On March 20, 1998, Dresser-Rand Energy Systems Division (Dresser-Rand), Wellsville, New York, submitted an initial report under 10 CFR Part 21 (Accession Number 9803300072). This company supplied the carbon spacers in the RCIC turbine governor valve assembly discussed above for the Hope Creek event. On April 16, 1998, Dresser-Rand submitted a final report under 10 CFR Part 21 (Accession Number 9804220222).


In the final report, Dresser-Rand describes the defect as Inconel® 718 material being used in place of 410 stainless steel for the new spray coated valve stems. In the material selection process, engineers did not fully evaluate the coefficient of thermal expansion of the different materials. The potential safety hazard is that if the cold clearance is not adequate to accommodate the stem growth, control problems will result that may prevent the turbine or pump assembly from performing its intended function.

Dresser-Rand states that it is manufacturing a new carbon spacer, part number 800714-002, with an inside diameter larger by 0.0005 inch [0.01 mm] than the original spacer, part number 800714-001. This will return the running clearance at operating temperature to the values of the original nitrided 410 stainless steel stems. The failure to adequately evaluate the potential effects of the thermal expansion characteristic of the new material was a design oversight that occurred even though procedures for controlling the design process are currently in place.

In the final report, Dresser-Rand listed the affected plants as follows:

      Beaver Valley 1,2 Millstone 2
  Browns Ferry 1,2,3 Monticello
  Brunswick 2 Nine Mile Pt. 2
  Comanche Peak Pilgrim
  Cooper Prairie Island 1,2
  Crystal River Seabrook 1,2
  Diablo Canyon 1,2    St. Lucie 1,2
  Farley 1,2 Summer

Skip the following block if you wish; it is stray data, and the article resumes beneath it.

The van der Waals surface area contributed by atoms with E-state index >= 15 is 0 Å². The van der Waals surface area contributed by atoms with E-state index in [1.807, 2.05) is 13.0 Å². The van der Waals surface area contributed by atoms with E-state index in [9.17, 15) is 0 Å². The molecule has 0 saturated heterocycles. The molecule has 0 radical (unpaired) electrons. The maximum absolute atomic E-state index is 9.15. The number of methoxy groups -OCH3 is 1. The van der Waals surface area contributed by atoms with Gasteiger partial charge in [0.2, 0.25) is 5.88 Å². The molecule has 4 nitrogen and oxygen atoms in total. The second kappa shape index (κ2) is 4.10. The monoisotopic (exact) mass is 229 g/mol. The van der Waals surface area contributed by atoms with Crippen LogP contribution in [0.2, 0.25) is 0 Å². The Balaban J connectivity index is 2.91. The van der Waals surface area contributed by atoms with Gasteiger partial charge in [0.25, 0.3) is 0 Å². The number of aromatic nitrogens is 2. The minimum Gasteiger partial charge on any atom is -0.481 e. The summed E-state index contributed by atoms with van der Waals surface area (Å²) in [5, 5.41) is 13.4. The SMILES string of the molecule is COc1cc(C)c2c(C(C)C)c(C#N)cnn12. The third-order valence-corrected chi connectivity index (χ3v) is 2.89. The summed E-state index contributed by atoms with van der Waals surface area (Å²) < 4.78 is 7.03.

Hatch Vogtle 1,2
  Maine Yankee Watts Bar 1, 2
  McGuire 1 WPN-2

On April 27, 1998, Dresser-Rand added the Cook plant to this list (Accession Number 9806080110).

The Terry® Turbine Users Group discusses these matters in addition to other issues, such as linkage failure and check valve reliability, in its Spring 1998 newsletter.

Related Generic Communications

Similar interference problems were considered previously in IN 94-66, "Overspeed of Turbine-Driven Pumps Caused by Governor Valve Stem Binding," on September 19, 1994, and in Supplement 1 issued on June 16, 1995. In 1995, the Terry® Turbine Users Group recommended using stem material that is not susceptible to corrosion, such as gas-nitrided steel or Inconel® .

This information notice requires no specific action or written response. However, recipients are reminded that they are required by 10 CFR 50.65 to consider industry-wide operating experience (including information presented in NRC information notices) where practical, when setting goals and performing periodic evaluations. If you have any questions about the information in this notice, please contact one of the technical contacts listed below or the appropriate Office of Nuclear Reactor Regulation project manager.

  /s/' by
Jack W. Roe, Acting Director
Division of Reactor Program Management
Office of Nuclear Reactor Regulation

Technical contacts: Vern Hodge, NRR
(301) 415-1861

John Boardman, AEOD
(301) 415-6354

(NUDOCS Accession Number 9806230240)